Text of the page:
Diwali – The Festival Of Lights
Diwali Festival is one of the major and most celebrated Indian festivals. Diwali is celebrated as the ‘Festival of Lights‘ in India. Entire country looks magnificent on Diwali as people illuminate their homes with traditional earthen diyas, candles and luminous strands of electric bulbs. Hindus believe that brightness on the day of Diwali helps to dissipate the darkness of ignorance and spread the light of knowledge all around.
This is a huge festival all across India and is a wonderful time to visit. Of course, many family members visit their homes. The large Indian community in London, UK, USA is just one example of Hindu people who visit for the period, so it may be considered as a time to come back home for Indians.
Diwali is on Sunday, October 27, 2019 (Date may vary)
When is Diwali Celebrated?
Diwali in India is celebrated on the Amavasya or no moon day that comes on the 5th day of the dark fortnight in the Hindu month of Kartik (October-November). The date of Diwali comes about 20 days after the festival of Dussehra or Vijayadashmi.
Importance of Diwali
Diwali brings a series of festivals with it. One after another, people get a chance to celebrate five ceremonious occasions. The people of all age groups and classes with equal zeal and enthusiasm celebrate Diwali throughout India. They put on new apparels and participate in the various activities that are related to Diwali celebrations. It is a festival of celebrations such as lightings, crackers, cleanliness, colorful rangoli making, social gatherings to exchange greetings and sharing sweets with loved ones.
The first day of this festival begins with ‘Dhan Trayodashi’ or ‘Dhanteras‘. After the Dhanvantari Trayodashi, the second day of Diwali is ‘Narak Chaturdashi‘, which is popular as ‘Chhoti Diwali’. The third day of Diwali, which is also called ‘Badi Diwali’ is the main day of celebrations of the festival of Diwali. People perform Lakshmi Pujan (worship of divine Goddess Lakshmi) on this day and offer prayers to her to bless them with wealth and prosperity. The fourth day of Diwali is devoted to Govardhan Pooja. The fifth day of the Diwali is Bhai Dooj, the time to honor the brother-sister relationship.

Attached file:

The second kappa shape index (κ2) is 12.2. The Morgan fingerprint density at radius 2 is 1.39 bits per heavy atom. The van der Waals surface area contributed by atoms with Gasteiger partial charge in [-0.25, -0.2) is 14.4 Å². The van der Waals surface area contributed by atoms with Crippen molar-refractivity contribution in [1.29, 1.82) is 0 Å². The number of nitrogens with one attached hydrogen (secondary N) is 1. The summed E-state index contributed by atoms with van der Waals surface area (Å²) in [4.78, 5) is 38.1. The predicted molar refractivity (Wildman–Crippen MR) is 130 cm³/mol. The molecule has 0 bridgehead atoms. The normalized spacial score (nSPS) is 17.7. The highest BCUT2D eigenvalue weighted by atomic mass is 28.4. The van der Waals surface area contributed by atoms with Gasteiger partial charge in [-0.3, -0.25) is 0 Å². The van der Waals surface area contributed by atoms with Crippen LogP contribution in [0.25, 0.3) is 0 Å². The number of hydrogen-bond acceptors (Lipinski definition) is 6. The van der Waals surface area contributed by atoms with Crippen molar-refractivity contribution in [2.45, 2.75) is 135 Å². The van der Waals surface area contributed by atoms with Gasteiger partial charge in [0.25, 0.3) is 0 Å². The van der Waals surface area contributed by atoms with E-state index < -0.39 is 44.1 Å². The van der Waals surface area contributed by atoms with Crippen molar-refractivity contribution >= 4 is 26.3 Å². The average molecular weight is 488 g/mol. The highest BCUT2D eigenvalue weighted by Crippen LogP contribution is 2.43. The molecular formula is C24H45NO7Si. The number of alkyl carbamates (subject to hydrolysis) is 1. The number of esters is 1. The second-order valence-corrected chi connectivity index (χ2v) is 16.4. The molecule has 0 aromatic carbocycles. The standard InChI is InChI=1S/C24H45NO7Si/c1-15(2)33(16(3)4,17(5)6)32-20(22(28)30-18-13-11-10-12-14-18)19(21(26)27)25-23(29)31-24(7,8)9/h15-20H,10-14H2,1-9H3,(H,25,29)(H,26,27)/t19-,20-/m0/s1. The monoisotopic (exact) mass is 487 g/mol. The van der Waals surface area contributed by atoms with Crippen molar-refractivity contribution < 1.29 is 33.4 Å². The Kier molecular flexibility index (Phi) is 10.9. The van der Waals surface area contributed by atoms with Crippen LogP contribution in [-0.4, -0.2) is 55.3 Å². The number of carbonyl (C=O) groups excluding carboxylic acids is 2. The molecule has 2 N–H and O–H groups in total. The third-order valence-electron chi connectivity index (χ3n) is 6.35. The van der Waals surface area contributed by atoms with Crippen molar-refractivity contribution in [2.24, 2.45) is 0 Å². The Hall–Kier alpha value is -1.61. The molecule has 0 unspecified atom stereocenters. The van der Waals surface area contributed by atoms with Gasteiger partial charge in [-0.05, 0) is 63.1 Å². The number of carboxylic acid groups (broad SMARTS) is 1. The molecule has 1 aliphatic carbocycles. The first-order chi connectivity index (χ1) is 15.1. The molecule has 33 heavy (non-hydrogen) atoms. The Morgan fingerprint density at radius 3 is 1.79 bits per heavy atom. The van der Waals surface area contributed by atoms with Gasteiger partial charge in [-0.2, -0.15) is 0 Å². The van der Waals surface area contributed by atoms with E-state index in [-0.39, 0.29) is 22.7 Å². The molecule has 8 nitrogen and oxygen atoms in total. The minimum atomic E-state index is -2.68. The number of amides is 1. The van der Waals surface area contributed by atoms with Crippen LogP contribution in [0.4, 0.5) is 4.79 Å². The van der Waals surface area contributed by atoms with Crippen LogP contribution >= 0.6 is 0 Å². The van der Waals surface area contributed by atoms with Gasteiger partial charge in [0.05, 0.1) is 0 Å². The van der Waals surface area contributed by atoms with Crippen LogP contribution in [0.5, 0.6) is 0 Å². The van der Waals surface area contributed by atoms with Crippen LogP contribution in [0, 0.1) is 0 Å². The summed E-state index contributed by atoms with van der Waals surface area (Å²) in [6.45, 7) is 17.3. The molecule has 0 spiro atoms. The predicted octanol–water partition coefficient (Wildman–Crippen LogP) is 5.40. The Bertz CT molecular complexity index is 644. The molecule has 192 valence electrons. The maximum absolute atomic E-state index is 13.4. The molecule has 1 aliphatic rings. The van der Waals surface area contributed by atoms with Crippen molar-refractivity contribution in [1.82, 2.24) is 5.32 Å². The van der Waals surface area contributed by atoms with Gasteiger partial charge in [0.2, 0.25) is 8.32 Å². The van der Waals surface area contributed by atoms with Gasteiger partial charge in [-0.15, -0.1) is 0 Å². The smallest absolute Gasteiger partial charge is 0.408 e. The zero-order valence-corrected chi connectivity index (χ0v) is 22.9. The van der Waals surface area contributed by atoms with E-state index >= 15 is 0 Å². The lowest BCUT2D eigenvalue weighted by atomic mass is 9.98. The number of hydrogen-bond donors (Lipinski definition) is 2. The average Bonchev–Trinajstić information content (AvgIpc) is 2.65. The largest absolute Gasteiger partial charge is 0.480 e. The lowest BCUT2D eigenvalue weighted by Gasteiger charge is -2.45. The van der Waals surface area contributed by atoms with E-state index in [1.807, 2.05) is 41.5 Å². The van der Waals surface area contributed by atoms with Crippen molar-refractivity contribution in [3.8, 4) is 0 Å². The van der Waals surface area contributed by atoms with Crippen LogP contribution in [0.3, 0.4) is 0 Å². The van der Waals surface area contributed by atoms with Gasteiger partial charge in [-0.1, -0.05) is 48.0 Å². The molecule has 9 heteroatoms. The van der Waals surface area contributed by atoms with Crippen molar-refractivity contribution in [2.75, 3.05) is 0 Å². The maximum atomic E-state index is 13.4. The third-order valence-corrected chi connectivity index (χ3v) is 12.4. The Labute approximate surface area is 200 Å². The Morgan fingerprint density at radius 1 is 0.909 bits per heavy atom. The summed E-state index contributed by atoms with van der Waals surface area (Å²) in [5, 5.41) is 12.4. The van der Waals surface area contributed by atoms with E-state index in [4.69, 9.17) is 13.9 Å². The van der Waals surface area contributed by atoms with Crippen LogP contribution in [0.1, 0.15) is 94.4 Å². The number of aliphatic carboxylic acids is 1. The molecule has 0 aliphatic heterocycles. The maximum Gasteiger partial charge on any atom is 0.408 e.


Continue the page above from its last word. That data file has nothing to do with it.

Legend Behind Diwali Festival in India
According to legends, Diwali Festival in India marks the coronation of Lord Ram as the King of Ayodhya on his return to the Kingdom after 14 years of exile and slaying of demon King Ravana. People of Ayodhya were so delighted to have Ram as their King that they lit diyas and burnt firecrackers. To this day people, Hindus carry on this ritual by celebrating Diwali Festival.
Diwali – Festival of Lights
Sanskrit word for Diwali is Deepawali, which is a combination of ‘Deep’ and ‘Avali’ where ‘Deepa’ means lamp and ‘avali’ means row. Deepawali, therefore, means a row of lamps. Diwali is so called as people celebrate Diwali as Festival of Lights. On the Diwali day, people illuminate their houses by lighting diyas and candles all around. During the evening firecrackers are burst and there is radiance everywhere.
Preparations for Diwali Festival start months before the festival. Those staying away from their homes make plans for a visit home as everybody wishes to celebrate Diwali with loved ones. Elaborate shopping takes plays before Diwali as everyone buys new clothes and decorative for home. People also buy Diwali Gifts like sweets, dry-fruits, candles, puja thalis, showpieces, and other items to express their good wishes. This is considered important in India as people celebrate Diwali as the biggest gift-giving festival.
On the day of Diwali people wake up early and spruce up their house. Auspicious Rangoli patterns are drawn in front of the house or in the courtyard. Womenfolk prepare traditional festive goodies like laddoos, mathris, dahi badas etc. During the day people visit their friends and dear to exchange Diwali greetings and traditional Diwali Gifts. Later in the evening all members of the family wear new clothes and participate in the Laxmi Ganesh Puja. This is followed by a lavish Diwali feast and bursting of crackers.